In my younger years, I was a member of The Mountaineers, hiking the Cascades and Olympics in Washington State over a number of years. There were times when we encountered beautiful vistas, quiet meadows, sparkling streams, lovely flowers, and surprises…like marmots sunning on the rocks or a sudden, unexpected blizzard. But the journey also involved those pesky, biting flies and mosquitos, rocky terrain, long switchbacks on a hot day, and the inevitable thirst and fatigue. Yet we always kept going.
In my years as a Secular Carmelite, I have learned that climbing Mt. Carmel is much the same. The Lord gives His grace and also withholds it; he sends us into our deserts, lets us rest in quiet places, and asks us to follow him up the mountain.
“…after the Last Supper, He said to His Father: "And the glory that thou hast given me, I have given to them, that they may be one, even as we are one: I in them and thou in me; that they may be perfected in unity."
I have always loved that passage…have meditated often on what it means to be one with Him.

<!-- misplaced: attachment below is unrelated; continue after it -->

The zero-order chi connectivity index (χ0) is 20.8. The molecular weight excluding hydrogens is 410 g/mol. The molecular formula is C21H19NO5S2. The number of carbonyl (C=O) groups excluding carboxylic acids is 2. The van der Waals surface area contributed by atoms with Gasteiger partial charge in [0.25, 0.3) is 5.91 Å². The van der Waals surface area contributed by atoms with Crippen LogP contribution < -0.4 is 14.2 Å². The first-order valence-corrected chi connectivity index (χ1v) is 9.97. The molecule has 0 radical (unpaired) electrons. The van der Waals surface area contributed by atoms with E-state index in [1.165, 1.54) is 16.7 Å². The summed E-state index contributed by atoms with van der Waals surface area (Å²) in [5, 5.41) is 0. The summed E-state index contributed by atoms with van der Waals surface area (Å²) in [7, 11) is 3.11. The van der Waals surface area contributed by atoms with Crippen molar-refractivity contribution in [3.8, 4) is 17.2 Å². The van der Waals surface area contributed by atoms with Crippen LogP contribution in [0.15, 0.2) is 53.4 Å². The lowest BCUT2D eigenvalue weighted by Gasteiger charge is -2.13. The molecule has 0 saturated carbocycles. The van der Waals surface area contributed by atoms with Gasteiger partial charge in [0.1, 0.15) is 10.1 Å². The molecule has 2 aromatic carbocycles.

My life has taken a path similar to many others. When my mother’s heart grieves for my children and grandchildren, I know that there are many others who grieve for theirs. "We are one body, all of us who partake of the one bread."
In my Native tradition, we have many “give-a-ways”…gatherings where a family will give gifts to many present in celebration of some event or in honor of someone. There is inherent in that tradition an understanding of both the giving and the receiving. It is disrespectful to refuse a gift, no matter what it is. One simply accepts it and gives thanks. It is also understood that some gifts are given to us to keep and cherish; some are given to be shared; and some are given to pass on to someone else who has greater need of it. It is expected that we also will be a giver as well as a receiver.
I treat the gifts given by the Lord—joys, sufferings, sorrows—the same way. I can cherish them, share them, or offer them for someone who is in need…another mother who grieves for her children, a lonely or depressed person who needs comfort, someone suffering at the edge of their limit, the persecuted around the world. Now, as an elder, it is a spiritual accompaniment…a journeying in spirit with another which is also part of my Native spiritual heritage. It is my place in the mystical body of Christ; it is my way of seeking to be one with Him.
So when I say to you that I am okay…I am, in fact, okay. Our beloved Mother has asked me to “trust in Him and be patient.” I pray for that grace; as a Carmelite I am in her care, and thus I am always okay.